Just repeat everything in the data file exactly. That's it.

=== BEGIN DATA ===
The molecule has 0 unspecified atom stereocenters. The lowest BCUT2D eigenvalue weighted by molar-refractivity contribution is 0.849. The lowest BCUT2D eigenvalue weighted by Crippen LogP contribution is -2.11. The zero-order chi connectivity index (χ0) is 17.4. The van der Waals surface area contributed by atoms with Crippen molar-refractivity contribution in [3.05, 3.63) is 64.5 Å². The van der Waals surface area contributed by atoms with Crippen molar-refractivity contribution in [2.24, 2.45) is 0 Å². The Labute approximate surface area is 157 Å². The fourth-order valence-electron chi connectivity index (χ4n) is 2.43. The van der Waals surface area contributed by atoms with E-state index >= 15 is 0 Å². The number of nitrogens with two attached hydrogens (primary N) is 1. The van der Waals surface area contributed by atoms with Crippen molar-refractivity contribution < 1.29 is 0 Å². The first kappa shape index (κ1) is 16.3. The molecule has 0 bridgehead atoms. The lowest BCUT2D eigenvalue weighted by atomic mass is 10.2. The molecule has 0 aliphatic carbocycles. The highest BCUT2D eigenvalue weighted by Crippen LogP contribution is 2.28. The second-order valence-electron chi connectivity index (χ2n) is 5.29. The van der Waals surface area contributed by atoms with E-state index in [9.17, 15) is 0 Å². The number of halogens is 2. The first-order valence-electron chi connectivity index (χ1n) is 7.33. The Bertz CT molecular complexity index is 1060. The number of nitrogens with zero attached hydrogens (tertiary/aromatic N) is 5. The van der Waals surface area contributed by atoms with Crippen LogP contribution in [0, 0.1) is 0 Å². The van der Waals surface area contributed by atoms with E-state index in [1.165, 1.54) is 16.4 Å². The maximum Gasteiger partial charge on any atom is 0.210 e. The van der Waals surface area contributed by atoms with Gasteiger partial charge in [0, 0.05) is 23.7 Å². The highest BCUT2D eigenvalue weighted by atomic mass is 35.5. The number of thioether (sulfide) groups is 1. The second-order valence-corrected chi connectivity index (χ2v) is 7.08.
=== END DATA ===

The molecule has 0 unspecified atom stereocenters. The lowest BCUT2D eigenvalue weighted by molar-refractivity contribution is 0.849. The lowest BCUT2D eigenvalue weighted by Crippen LogP contribution is -2.11. The zero-order chi connectivity index (χ0) is 17.4. The van der Waals surface area contributed by atoms with Crippen molar-refractivity contribution in [3.05, 3.63) is 64.5 Å². The van der Waals surface area contributed by atoms with Crippen molar-refractivity contribution in [2.24, 2.45) is 0 Å². The Labute approximate surface area is 157 Å². The fourth-order valence-electron chi connectivity index (χ4n) is 2.43. The van der Waals surface area contributed by atoms with E-state index >= 15 is 0 Å². The number of nitrogens with two attached hydrogens (primary N) is 1. The van der Waals surface area contributed by atoms with Crippen molar-refractivity contribution < 1.29 is 0 Å². The first kappa shape index (κ1) is 16.3. The molecule has 0 bridgehead atoms. The lowest BCUT2D eigenvalue weighted by atomic mass is 10.2. The molecule has 0 aliphatic carbocycles. The highest BCUT2D eigenvalue weighted by Crippen LogP contribution is 2.28. The second-order valence-electron chi connectivity index (χ2n) is 5.29. The van der Waals surface area contributed by atoms with E-state index in [9.17, 15) is 0 Å². The number of halogens is 2. The first-order valence-electron chi connectivity index (χ1n) is 7.33. The Bertz CT molecular complexity index is 1060. The number of nitrogens with zero attached hydrogens (tertiary/aromatic N) is 5. The van der Waals surface area contributed by atoms with Crippen LogP contribution in [0, 0.1) is 0 Å². The van der Waals surface area contributed by atoms with E-state index in [1.165, 1.54) is 16.4 Å². The maximum Gasteiger partial charge on any atom is 0.210 e. The van der Waals surface area contributed by atoms with Gasteiger partial charge in [0, 0.05) is 23.7 Å². The highest BCUT2D eigenvalue weighted by atomic mass is 35.5. The number of thioether (sulfide) groups is 1. The second-order valence-corrected chi connectivity index (χ2v) is 7.08.